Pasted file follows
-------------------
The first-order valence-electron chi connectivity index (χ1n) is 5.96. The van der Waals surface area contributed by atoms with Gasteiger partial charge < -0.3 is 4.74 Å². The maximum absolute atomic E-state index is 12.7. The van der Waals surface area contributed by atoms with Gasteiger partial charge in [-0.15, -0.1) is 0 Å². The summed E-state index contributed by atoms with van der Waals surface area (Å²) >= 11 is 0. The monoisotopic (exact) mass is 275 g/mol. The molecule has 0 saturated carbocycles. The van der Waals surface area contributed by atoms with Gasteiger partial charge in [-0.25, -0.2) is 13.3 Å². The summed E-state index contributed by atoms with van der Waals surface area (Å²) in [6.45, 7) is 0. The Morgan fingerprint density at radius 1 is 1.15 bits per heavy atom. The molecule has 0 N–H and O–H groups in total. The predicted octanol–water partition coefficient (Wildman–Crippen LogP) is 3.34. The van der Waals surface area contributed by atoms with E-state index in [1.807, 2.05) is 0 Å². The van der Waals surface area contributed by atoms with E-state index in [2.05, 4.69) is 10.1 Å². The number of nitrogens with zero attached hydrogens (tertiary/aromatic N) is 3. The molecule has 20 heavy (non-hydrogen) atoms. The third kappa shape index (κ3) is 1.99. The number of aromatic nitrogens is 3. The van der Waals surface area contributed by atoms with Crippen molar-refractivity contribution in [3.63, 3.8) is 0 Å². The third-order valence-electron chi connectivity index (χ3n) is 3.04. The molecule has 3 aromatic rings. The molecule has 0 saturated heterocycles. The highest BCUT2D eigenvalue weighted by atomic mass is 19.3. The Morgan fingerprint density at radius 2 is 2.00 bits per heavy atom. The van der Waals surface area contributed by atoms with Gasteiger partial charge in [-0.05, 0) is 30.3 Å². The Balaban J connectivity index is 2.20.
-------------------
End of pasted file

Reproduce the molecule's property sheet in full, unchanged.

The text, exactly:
The first-order valence-electron chi connectivity index (χ1n) is 5.96. The van der Waals surface area contributed by atoms with Gasteiger partial charge < -0.3 is 4.74 Å². The maximum absolute atomic E-state index is 12.7. The van der Waals surface area contributed by atoms with Gasteiger partial charge in [-0.15, -0.1) is 0 Å². The summed E-state index contributed by atoms with van der Waals surface area (Å²) >= 11 is 0. The monoisotopic (exact) mass is 275 g/mol. The molecule has 0 saturated carbocycles. The van der Waals surface area contributed by atoms with Gasteiger partial charge in [-0.25, -0.2) is 13.3 Å². The summed E-state index contributed by atoms with van der Waals surface area (Å²) in [6.45, 7) is 0. The Morgan fingerprint density at radius 1 is 1.15 bits per heavy atom. The molecule has 0 N–H and O–H groups in total. The predicted octanol–water partition coefficient (Wildman–Crippen LogP) is 3.34. The van der Waals surface area contributed by atoms with E-state index in [1.807, 2.05) is 0 Å². The van der Waals surface area contributed by atoms with E-state index in [2.05, 4.69) is 10.1 Å². The number of nitrogens with zero attached hydrogens (tertiary/aromatic N) is 3. The molecule has 20 heavy (non-hydrogen) atoms. The third kappa shape index (κ3) is 1.99. The number of aromatic nitrogens is 3. The van der Waals surface area contributed by atoms with Crippen molar-refractivity contribution in [3.63, 3.8) is 0 Å². The third-order valence-electron chi connectivity index (χ3n) is 3.04. The molecule has 3 aromatic rings. The molecule has 0 saturated heterocycles. The highest BCUT2D eigenvalue weighted by atomic mass is 19.3. The Morgan fingerprint density at radius 2 is 2.00 bits per heavy atom. The van der Waals surface area contributed by atoms with Gasteiger partial charge in [-0.05, 0) is 30.3 Å². The Balaban J connectivity index is 2.20.